MM42- I always learn something new when I transcribe. I never would have thought to treat the G chord in measure 5 of the first eight as a G7, especially considering the F# in the melody, but that’s exactly what Stitt does and it sounds great.
MM.50- Thanks to my student Ben Collins for showing me that you can slow a Youtube video down to half speed! He also helped to transcribe this lick when my ear was failing me. Mastering the double time licks in this solo is not easy. You will need to pay close attention to your right hand technique and decide for yourself where you want to slur. I like to slur as little as possible to maintain clarity. Note that the lick in measure 52 starts out the same as the one in measure 50 except it is down a half step, missing the first note, and is not in double time. I put the octave slide here in measure 53 to reflect the way that Sonny does it on the tenor.

MM.66- Although the changes here are iii – biii dim – ii – V, which is a very common chord progression in standard tunes, Sonny outlines a iii – bIII – ii – bII and quotes a bit of the Charlie Parker tune “Ornithology”. Both sets of changes get you back to the tonic efffectively.

MM.70- Guitarists know that playing the same note on two different strings yields a different tone. Saxophonists also have alternate fingerings for certain notes and Stitt bounces back and forth between two different B notes here. If you refuse to use open strings then catch this on the G and D strings.
MM92- This is another difficult lick. I found that in order to smoothly execute the sixteenth note Bmin arpeggios I had to play them all as an upstroke sweep. You might try down-up-up-up, but that didn’t work for me.

MM100- For some reason I didn’t learn how to effectively wrap up a solo until way after college. I guess it was when I started recording and realized that all of my solos just stopped without any resolution. Sonny Stitt uses a nice major pentatonic (mostly) lick to close out two choruses of great improvising.

When learning this solo, remember that you are copying someone else’s phrasing and feel. Work on playing along with the recording. If you just try to learn the licks off the page without listening to the record, you are completely missing the point. Good luck, have fun, and when you’re done, find another solo to transcribe on your own! It’s enjoyable and educational!

Melodic minor patterns

The melodic minor scale is one of the most useful for improvising in jazz. The scale has a flat 3 but a major 6 and 7. In C that would be C D Eb F G A B C. In E it would be E F# G A B C# D# E. I’ll be covering the modes of melodic minor in more detail in a few other posts, but today I just want to present these fingerings. They are not the only possible fingerings for this scale but I think they feel pretty good. My suggestion for practicing is to take one shape through the cycle of fourths and then move on to the next shape until you have all of the shapes memorized in all keys.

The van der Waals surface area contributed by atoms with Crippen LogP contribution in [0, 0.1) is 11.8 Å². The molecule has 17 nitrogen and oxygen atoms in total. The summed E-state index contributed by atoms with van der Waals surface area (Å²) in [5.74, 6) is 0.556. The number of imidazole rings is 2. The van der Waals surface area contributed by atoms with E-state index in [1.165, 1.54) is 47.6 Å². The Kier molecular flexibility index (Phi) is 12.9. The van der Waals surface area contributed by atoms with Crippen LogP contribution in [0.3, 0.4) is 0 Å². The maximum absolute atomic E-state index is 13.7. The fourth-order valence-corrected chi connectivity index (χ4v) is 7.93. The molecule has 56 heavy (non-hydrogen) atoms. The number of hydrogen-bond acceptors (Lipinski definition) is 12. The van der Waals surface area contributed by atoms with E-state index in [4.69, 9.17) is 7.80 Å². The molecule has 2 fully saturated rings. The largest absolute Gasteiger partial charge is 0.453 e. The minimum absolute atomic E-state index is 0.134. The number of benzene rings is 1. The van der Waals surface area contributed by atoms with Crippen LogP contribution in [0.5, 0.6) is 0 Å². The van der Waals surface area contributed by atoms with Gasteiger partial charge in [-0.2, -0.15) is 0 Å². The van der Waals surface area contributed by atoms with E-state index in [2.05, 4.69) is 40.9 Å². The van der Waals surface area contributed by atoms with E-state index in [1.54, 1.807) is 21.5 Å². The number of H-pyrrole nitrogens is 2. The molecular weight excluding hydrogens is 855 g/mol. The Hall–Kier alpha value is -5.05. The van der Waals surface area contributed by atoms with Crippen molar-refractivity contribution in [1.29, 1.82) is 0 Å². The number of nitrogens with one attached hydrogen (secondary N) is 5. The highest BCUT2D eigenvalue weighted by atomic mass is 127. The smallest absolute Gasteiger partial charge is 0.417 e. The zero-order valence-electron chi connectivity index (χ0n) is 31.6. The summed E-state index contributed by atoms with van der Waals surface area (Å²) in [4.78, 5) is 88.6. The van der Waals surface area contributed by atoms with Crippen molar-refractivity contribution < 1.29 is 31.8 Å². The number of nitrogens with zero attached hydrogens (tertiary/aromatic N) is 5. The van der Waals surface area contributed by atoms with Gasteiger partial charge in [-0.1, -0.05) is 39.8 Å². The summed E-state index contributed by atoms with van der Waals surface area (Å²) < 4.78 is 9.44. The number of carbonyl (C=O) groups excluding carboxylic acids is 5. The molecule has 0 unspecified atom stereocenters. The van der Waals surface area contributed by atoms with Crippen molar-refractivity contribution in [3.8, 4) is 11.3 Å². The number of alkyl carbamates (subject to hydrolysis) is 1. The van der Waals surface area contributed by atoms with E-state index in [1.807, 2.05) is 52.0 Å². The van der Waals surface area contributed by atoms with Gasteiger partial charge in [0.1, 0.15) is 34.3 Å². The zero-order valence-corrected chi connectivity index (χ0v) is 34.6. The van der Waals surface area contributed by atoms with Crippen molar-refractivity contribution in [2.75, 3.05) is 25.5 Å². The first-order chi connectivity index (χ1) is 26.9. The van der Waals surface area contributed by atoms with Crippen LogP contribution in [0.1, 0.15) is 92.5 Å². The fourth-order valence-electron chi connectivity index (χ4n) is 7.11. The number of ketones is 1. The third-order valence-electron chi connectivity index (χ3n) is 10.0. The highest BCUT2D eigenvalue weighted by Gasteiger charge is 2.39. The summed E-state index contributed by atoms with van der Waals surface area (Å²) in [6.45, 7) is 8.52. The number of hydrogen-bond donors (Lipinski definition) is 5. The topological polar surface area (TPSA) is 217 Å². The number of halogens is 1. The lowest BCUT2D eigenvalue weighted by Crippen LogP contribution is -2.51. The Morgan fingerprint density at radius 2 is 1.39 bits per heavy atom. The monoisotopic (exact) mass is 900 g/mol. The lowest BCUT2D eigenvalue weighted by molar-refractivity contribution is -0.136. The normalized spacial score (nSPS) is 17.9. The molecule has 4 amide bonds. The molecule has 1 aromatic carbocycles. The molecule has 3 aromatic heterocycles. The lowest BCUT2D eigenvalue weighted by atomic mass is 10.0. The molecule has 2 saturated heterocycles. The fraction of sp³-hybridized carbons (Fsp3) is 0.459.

In classical music, melodic minor is an ascending scale, used mostly over a V chord in a minor key. An excellent example of this scale is the famous Bouree in E minor by J.S. Bach. https://www.youtube.com/watch?v=L7aDW1kWbAU

http://www.fretsource.com/Music/Bouree.html

In jazz we use this scale and its modes on the chords that are derived from the scale, and we use it ascending as well as descending. We would use C melodic minor over a Cm(M7) chord, which is spelled C Eb G B. You also might want to use it over Cm6 (C Eb G A) or Cm6/9 (C Eb G A D). I will often use melodic minor in a modal setting where dorian might be the more expected scale. So even if the chord in the chart is Dmin7, I might still use D melodic minor.

One of my favorite places to use melodic minor happens in a huge number of standard tunes -the classic IV-iv progression. Look at the last 12 measures of “All the Things You Are.” This is a very common chord progression, usually preceded by a ii-V in the key of IV and followed by a I or a iii (subsitute for I). It’s an example of a borrowed chord – the iv is borrowed from the parallel minor. In the example of “All the Things You Are” it’s a Db minor chord. Try using Db melodic minor there.

The most common modes of melodic minor are the 4th (lydian dominant – 1 2 3 #4 5 6 b7) and the 7th (altered scale or super locrian – this scale has altered 9ths and 5ths as well as a 3 and a b7). Also common are the 6th mode, for playing over a min7(b5) – 1 2 b3 4 b5 b6 b7 – and the 3rd mode for playing over a M7(#5) chord – 1 2 3 #4 #5 6 7.

Knowing the different modes of this scale is important, but you’ll want to be able to think of those modes – especially the lydian dominant and the altered scale – as they relate to their own tonics. This is why I advocate practicing parallel, rather than relative, modes. So once you have all of the melodic minor scales down, try doing the mental shift to get the other modes down as well.

A final note – it is often worth thinking of a scale as a chord with extensions. Looking at melodic minor in this way we have 1 b3 5 7 9 11 13 or min13(Maj7). Looking at a scale in this way helps us see what chords and extensions are being expressed when we use the scale. If we take the third mode of the scale we would have 1 3 #5 7 9 #11 13 or Maj13(#5#11).

Now stop reading and start shedding!

Charlie Parker on Guitar!

Charlie Parker on Guitar

 

I thought it might be fun to share this Charlie Parker solo from the song Tiny’s Tempo by Tiny Grimes. This is a great blues tune from 1944. I’ve put in some fingerings that I think make it easier to get some of Bird’s phrasing right. I’ve also written it in the correct octave for guitarists to read.